One of the six power units in Tibet's largest hydropower station, Zam began operating on 23-11-2014 and started to ease concerns over power shortages in the autonomous region, Tibet Subsiary of electric utility group China Huaneng Group said. The Zam Hydropower Station is considered the world's highest-altitude hydropower station and the largest of its kind in Tibet. It has raised installed capacity from 100,000 kilowatts to the present 510,000 kilowatts in the region.
The first power units is located at an elevation of more than 3,300 meters on the "roof of the world" and cost 9.6 billion yuan ($1.5 billion). The other units are expected to be put into use by next year.
China on 23-11-2014 put into operation its first major dam on the middle reaches of the Brahmaputra river, with the first section of the 510 MW project taking off in Zangmu in Tibet. The Zangmu dam, on which construction began in 2010, raised attention in India as the first major hydropower project on the middle reaches of the Brahmaputra, which has its source in Tibet, where it is known as the Yarlung Tsangpo (or Zangbo in Chinese).
Indian officials have said they have received assurances from China that the dam is a run of the river hydropower generation project, which will neither divert the river's waters nor have a major impact on downstream flows.
China's official Xinhua news agency said the first section of the $ 1.5 billion dam went into operation on Sunday afternoon. Five other sections will be completed next year. The dam will generate 2.5 billion kilowatt hours of electricity every year, Xinhua reported.
China's plans to build dams in Tibet have been a source of concern to India regarding the possible impact downstream. To address those fears, both sides in July signed a first agreement that will allow Indian hydrological experts to conduct study tours to monitor the river's flows in Tibet.
According to the MoU, China will extend provision of hydrological data from May 15 to October 15 every year, adding half a month to an earlier agreement. The MoU followed a first agreement on transborder rivers signed in 2013 when then Prime Minister Manmohan Singh visited Beijing.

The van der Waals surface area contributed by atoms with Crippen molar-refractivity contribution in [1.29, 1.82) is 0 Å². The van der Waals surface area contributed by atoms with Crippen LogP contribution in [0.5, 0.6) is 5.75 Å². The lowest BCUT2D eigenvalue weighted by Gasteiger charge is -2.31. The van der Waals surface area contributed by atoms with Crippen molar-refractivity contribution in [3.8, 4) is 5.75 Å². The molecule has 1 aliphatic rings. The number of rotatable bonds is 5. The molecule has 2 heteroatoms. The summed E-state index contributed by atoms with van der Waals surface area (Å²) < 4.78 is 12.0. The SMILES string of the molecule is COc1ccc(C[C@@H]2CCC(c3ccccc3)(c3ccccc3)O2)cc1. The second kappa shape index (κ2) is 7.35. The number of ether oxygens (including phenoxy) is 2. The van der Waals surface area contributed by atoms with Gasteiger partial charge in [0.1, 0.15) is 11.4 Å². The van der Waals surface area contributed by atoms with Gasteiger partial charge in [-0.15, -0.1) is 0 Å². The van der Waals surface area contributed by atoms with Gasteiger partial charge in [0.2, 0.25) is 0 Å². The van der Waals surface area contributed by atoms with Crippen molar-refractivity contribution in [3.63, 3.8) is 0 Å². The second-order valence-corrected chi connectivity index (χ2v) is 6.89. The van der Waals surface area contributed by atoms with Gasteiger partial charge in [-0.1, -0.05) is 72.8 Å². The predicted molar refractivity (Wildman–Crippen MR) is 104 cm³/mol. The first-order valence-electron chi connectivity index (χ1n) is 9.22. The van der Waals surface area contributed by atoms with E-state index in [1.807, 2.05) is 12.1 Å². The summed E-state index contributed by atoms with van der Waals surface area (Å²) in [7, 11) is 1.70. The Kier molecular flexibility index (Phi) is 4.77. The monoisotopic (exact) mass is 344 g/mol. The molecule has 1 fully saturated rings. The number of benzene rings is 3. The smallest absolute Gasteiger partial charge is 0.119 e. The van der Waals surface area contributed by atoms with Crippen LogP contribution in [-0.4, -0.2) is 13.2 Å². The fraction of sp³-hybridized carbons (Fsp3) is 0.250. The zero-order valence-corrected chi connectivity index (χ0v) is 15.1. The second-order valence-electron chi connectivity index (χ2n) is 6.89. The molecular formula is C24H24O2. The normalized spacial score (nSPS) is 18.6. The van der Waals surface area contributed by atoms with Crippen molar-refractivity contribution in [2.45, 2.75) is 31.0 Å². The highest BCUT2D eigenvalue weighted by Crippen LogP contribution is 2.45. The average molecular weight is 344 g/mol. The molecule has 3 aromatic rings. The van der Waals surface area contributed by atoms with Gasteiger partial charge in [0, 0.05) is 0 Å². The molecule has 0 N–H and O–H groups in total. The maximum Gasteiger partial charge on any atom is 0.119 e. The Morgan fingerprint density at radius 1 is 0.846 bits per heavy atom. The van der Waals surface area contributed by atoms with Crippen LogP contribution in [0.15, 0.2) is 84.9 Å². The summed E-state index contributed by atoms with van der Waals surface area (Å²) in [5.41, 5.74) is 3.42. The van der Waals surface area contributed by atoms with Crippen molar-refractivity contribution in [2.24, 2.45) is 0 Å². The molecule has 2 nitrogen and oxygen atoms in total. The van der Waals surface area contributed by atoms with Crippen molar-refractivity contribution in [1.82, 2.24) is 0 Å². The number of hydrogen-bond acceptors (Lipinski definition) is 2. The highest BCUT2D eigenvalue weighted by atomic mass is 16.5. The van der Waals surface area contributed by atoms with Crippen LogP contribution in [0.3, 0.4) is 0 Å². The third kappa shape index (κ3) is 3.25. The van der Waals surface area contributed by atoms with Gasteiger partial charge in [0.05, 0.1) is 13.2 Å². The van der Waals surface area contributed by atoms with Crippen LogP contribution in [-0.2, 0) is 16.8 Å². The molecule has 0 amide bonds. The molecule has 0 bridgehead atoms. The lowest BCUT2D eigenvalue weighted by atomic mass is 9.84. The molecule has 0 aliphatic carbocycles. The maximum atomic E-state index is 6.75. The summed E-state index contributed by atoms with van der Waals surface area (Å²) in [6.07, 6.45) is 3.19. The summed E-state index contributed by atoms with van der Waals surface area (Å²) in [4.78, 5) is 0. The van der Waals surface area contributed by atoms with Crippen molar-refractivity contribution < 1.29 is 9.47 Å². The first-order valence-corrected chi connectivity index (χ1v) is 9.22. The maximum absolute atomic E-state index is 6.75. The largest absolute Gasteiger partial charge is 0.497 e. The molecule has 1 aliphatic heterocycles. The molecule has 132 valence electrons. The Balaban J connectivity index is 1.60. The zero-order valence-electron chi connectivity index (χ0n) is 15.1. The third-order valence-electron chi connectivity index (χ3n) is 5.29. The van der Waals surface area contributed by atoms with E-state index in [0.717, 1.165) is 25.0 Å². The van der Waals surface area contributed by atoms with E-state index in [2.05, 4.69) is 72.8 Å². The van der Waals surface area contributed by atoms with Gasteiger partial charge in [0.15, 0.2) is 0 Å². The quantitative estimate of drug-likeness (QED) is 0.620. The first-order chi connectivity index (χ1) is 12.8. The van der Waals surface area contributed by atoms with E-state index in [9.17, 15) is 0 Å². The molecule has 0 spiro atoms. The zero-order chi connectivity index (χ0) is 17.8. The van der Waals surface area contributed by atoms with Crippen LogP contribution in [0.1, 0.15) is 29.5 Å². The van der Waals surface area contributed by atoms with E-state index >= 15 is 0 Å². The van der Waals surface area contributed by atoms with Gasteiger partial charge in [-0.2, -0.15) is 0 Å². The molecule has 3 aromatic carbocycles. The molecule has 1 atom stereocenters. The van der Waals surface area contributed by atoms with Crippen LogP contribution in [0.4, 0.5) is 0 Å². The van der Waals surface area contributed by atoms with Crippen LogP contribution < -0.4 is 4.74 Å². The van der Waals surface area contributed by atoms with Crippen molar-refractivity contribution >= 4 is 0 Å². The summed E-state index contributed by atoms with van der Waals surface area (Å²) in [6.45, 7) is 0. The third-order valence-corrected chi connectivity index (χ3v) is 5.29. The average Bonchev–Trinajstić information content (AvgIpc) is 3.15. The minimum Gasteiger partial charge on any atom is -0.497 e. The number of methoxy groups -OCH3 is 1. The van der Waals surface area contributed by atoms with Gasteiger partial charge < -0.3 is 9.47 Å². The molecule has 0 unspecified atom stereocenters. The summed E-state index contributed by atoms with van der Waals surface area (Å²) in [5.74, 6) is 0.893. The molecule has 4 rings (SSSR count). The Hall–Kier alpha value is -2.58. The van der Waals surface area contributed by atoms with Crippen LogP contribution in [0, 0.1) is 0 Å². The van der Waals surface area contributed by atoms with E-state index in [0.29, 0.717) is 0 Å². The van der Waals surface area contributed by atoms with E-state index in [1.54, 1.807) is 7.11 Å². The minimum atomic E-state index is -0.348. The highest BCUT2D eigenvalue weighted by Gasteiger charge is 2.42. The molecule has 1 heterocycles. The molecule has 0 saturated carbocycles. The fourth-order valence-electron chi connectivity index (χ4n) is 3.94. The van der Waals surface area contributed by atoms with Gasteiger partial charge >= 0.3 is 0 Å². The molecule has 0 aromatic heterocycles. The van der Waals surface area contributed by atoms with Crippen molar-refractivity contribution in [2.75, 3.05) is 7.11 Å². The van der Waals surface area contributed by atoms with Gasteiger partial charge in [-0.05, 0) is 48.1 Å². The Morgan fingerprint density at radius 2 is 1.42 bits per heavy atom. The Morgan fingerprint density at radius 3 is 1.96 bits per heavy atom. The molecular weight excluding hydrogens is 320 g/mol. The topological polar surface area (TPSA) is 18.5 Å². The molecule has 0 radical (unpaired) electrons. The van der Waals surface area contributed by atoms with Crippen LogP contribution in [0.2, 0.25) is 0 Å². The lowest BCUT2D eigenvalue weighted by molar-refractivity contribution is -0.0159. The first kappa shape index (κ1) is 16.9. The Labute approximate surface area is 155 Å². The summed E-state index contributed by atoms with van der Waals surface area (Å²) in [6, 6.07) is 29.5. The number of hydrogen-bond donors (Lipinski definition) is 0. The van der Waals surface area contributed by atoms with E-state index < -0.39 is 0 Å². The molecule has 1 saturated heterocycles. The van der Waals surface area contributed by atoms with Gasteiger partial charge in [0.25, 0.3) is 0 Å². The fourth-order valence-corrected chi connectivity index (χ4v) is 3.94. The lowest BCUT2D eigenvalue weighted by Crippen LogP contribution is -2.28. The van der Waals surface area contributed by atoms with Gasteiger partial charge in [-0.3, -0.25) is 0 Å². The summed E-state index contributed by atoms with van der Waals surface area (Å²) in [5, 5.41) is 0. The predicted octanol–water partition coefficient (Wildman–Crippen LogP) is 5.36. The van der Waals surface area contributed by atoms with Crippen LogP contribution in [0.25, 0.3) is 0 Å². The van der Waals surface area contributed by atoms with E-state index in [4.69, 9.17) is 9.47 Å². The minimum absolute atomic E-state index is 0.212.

Last year, China gave the go-ahead for three new dams on the Yarlung Zangbo, one of which is even bigger than Zangmu, Tibet's biggest hydropower station. A 640 MW dam is slated for construction at Dagu, 18 km upstream of Zangmu. Two smaller dams will be built at Jiacha and Jiexu, also on the middle reaches. China has said the dams are run of the river projects for generating power, and will not divert the river's waters.
The government has said it will "vigorously" push hydropower projects in Tibet in its current Five Year Plan (2011-15) to address the energy shortfall in the region. Chinese hydropower and energy companies have been lobbying the government to allow more hydropower projects to tap Tibet's fast-flowing rivers with as many as 28 proposals put forward by hydroengineering companies awaiting approval.
Environmental groups have expressed concern on the impact of the planned dams on the Tibetan plateau's sensitive ecosystem. While China has committed to taking into account concerns of India as a lower riparian country, the absence of a water sharing agreement between the two countries, hydropower experts say, only gives India limited avenues in terms of monitoring Chinese projects and water flows.
Experts are divided on the impact of Chinese dams. While China has not embarked on any diversion projects - and none are, as yet, planned -the construction of large hydropower dams could impact the river's flows, green groups say.
Asked about the dams on a visit to Beijing earlier this month, Minister of State for External Affairs General (retd.) V.K. Singh said the Indian government would carry out a detailed study of the Brahmaputra's basin to ascertain the volume of flows from China. The extent of the dependence of downstream volumes on flows from China is as yet unclear, as a substantial catchment area for the river is located in the lower reaches.
"We first need to reexamine studies done in the past," Singh said. "It is only then after a thorough study could the risk posed by the dams be determined. We have to see how much water comes from China, and how much is contributed by different tributaries".